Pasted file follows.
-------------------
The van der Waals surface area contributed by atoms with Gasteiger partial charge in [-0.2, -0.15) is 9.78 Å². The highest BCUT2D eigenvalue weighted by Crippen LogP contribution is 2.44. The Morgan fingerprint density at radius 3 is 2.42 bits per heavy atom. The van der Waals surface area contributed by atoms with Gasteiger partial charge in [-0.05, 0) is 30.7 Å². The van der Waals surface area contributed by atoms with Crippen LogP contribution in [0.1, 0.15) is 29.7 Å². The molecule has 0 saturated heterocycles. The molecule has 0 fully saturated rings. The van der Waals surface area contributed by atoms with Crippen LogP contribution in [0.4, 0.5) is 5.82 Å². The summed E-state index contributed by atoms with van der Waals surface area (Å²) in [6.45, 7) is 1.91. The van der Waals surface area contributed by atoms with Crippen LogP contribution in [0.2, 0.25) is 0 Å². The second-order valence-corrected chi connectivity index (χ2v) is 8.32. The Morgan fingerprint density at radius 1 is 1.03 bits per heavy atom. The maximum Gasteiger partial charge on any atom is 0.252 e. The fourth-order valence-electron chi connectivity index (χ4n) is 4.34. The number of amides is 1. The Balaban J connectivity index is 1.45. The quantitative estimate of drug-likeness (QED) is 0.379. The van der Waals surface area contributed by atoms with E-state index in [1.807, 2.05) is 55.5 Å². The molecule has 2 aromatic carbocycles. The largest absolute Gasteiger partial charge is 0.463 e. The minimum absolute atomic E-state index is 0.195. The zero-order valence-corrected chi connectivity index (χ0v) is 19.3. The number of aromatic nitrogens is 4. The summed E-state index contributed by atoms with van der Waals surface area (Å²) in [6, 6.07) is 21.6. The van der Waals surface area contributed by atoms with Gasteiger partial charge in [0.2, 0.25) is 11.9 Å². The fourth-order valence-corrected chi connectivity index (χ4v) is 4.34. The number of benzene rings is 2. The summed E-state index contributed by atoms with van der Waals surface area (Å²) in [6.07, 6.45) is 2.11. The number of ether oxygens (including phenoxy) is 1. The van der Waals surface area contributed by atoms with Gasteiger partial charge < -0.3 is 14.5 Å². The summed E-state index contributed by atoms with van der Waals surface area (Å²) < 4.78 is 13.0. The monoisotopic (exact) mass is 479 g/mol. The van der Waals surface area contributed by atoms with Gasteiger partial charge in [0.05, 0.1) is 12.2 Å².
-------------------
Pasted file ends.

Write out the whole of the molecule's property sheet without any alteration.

The van der Waals surface area contributed by atoms with Gasteiger partial charge in [-0.2, -0.15) is 9.78 Å². The highest BCUT2D eigenvalue weighted by Crippen LogP contribution is 2.44. The Morgan fingerprint density at radius 3 is 2.42 bits per heavy atom. The van der Waals surface area contributed by atoms with Gasteiger partial charge in [-0.05, 0) is 30.7 Å². The van der Waals surface area contributed by atoms with Crippen LogP contribution in [0.1, 0.15) is 29.7 Å². The molecule has 0 saturated heterocycles. The molecule has 0 fully saturated rings. The van der Waals surface area contributed by atoms with Crippen LogP contribution in [0.4, 0.5) is 5.82 Å². The summed E-state index contributed by atoms with van der Waals surface area (Å²) in [6.45, 7) is 1.91. The van der Waals surface area contributed by atoms with Crippen LogP contribution in [0.2, 0.25) is 0 Å². The second-order valence-corrected chi connectivity index (χ2v) is 8.32. The Morgan fingerprint density at radius 1 is 1.03 bits per heavy atom. The maximum Gasteiger partial charge on any atom is 0.252 e. The fourth-order valence-electron chi connectivity index (χ4n) is 4.34. The number of amides is 1. The Balaban J connectivity index is 1.45. The quantitative estimate of drug-likeness (QED) is 0.379. The van der Waals surface area contributed by atoms with E-state index in [1.807, 2.05) is 55.5 Å². The molecule has 2 aromatic carbocycles. The largest absolute Gasteiger partial charge is 0.463 e. The minimum absolute atomic E-state index is 0.195. The zero-order valence-corrected chi connectivity index (χ0v) is 19.3. The number of aromatic nitrogens is 4. The summed E-state index contributed by atoms with van der Waals surface area (Å²) in [6, 6.07) is 21.6. The van der Waals surface area contributed by atoms with Gasteiger partial charge in [0.2, 0.25) is 11.9 Å². The fourth-order valence-corrected chi connectivity index (χ4v) is 4.34. The number of benzene rings is 2. The summed E-state index contributed by atoms with van der Waals surface area (Å²) in [6.07, 6.45) is 2.11. The number of ether oxygens (including phenoxy) is 1. The van der Waals surface area contributed by atoms with Gasteiger partial charge < -0.3 is 14.5 Å². The summed E-state index contributed by atoms with van der Waals surface area (Å²) < 4.78 is 13.0. The monoisotopic (exact) mass is 479 g/mol. The van der Waals surface area contributed by atoms with Gasteiger partial charge in [0.05, 0.1) is 12.2 Å².